TV

Top-Down Smackdown: I Like Tough Enough, but Not the Version on USA Network

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I really enjoy the new Tough Enough. I just don’t enjoy the version of it that’s on USA Network. And that’s a problem.

It’s a problem because the USA Network show is all that a casual viewer will see, yet it’s all but incomprehensible to anybody but a diehard. I also watched the season premiere of Big Brother this week, and the differences were instructive.

First, backing up, for those of you who don’t know – WWE Tough Enough is a reality show in which aspiring pro-wrestlers compete for a contract. I love behind-the-scenes looks at lives spent in wrestling, as it’s a really hard career path, and the triumphs and tragedies involved in getting to the big show (no pun intended) are often more compelling than any of the scripted drama the participants will be involved in once there. It’s why there are so few good fiction movies about wrestling (The Wrestler is pretty much it) yet so many great documentaries.

Previous iterations of Tough Enough had a simple formula – competitive challenges, big-name WWE coaches who were usually retired or semi-retired, celebrity cameos, and winners chosen by WWE. The focus of the show was on the aspiring talent, and this is what the new show gets wrong – watching the USA network episode, I learned very little about the contestants, but saw a lot of WWE superstars jockeying for position and airtime. It wasn’t enough to get Billy Gunn, Lita and Booker T as trainers this time – we now also have to have Chris Jericho as host, and Daniel Bryan, Hulk Hogan and Paige as judges.

Now, I’d be a fool to tell you those names don’t bring entertainment value. But you’d be a fool if you thought they’d do anything but hog the spotlight. Based on what aired on basic cable, I learned that one female contestant is engaged and maybe not serious, another is kinda vain and bitchy, one of the dudes is an MMA guy with fancy hair, and another is a Cajun alligator wrestler. There are like 13 competitors, and that’s my take-away. compare that to Big Brother – which actually features a former WWE NXT star named Judas – where I learned all about each contestant via vignettes. Who are you trying to get over, WWE? And you do realize Hulk Hogan doesn’t need any help, right?

And then I watched the WWE Network add-ons – the casting special and the post-show. If you have not, these are transformative. This is where the real action is.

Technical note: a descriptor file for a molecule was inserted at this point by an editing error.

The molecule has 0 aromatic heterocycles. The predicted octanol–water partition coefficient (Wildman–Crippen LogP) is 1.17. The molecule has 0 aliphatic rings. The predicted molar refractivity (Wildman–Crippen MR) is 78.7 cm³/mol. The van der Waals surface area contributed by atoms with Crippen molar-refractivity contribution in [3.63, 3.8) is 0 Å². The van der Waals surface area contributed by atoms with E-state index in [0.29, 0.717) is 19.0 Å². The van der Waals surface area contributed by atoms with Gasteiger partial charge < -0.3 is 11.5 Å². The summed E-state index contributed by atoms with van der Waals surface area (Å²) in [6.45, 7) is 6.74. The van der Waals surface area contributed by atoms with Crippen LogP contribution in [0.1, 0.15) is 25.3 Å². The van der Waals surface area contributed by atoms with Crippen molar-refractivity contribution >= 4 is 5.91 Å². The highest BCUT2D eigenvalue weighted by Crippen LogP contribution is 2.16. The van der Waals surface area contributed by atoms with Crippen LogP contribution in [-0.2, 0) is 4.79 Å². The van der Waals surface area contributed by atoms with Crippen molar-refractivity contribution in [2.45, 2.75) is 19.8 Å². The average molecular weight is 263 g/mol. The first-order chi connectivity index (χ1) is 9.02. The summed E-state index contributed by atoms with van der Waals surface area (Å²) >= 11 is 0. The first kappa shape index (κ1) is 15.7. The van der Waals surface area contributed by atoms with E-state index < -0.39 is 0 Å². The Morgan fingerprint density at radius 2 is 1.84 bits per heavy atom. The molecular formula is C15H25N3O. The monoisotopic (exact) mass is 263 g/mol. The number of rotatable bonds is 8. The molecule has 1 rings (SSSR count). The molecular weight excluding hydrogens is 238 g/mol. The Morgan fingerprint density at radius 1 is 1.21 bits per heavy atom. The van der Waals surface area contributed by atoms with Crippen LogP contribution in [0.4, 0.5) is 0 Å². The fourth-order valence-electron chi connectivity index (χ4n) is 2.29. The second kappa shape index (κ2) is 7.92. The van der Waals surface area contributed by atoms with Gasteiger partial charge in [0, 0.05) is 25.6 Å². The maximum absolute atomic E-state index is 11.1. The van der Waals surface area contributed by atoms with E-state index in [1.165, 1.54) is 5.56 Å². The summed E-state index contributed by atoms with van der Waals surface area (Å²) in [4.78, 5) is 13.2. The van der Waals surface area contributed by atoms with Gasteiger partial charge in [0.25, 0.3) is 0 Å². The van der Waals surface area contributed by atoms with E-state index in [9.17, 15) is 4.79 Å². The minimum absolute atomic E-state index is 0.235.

When I first saw there was going to be a post-show called Tough Talk, I laughed. Mainly because if you are WWE and you want to spoof Chris Hardwick, the Miz is the perfect guy to do it, as he is also an MTV veteran with a slightly douchey comedic persona. And let me say this – Miz transcends the typecasting. In the interviews he did with every aspiring talent, making sure to give everyone their time and egging on potential feuds, he was brilliant. As a guy who (in part) does interviews for a living, I was impressed by how well he worked his subjects and brought out their personalities. We learned more from Miz about the contestants than we did from the show itself – and in their own words, too. On the day he can no longer wrestle, give the guy a talk show.

Then there was the casting special, also on WWE Network. I wish I’d seen that first. From the one-legged war veteran who finally quit to the lesbian contestant coming out on national TV, this was a dose of personalities sorely missing from the main show. Even watching it knowing who made the cut, it was a moving drama, as all TV should be.

The USA version of the show, however, has no clue what it wants to be. If it’s just a way to keep Daniel Bryan on the payroll while he heals, or keep Hulk Hogan’s name alive for merchandise, put them in Legends House instead. The point of making a new superstar is to get them over, but if your show is more concerned with selling leftover T-shirts, it will never create the star you need. The WWE Network extras are the only place I can really get to know the new talent, and that is why they work.

Let them compete. And as much as I like audience voting, let people who know what the real profession is like pick the winners. Because if you screw up the journey, you risk preemptively destroying the winner. And that’s not what’s best for business.

About Author

Luke Y. Thompson has been writing professionally about movies and pop-culture since 1999, and has also been an actor in some extremely cheap culty and horror movies you will probably never hear much about (he is nonetheless mostly proud of them, as he met his wife on one). As editor of The Robot's Voice since 2012, he can take the blame for the majority of the site's content, all of which he creates because he loves you very, very much. (Although he loves nachos more. Sorry.) Prior to TRV, Luke wrote for publications that include the New Times LA, Los Angeles CityBeat, E! Online, OC Weekly, Geekweek, GeekChicDaily, The L.A. Times, The Village Voice, LA Weekly, and Nerdist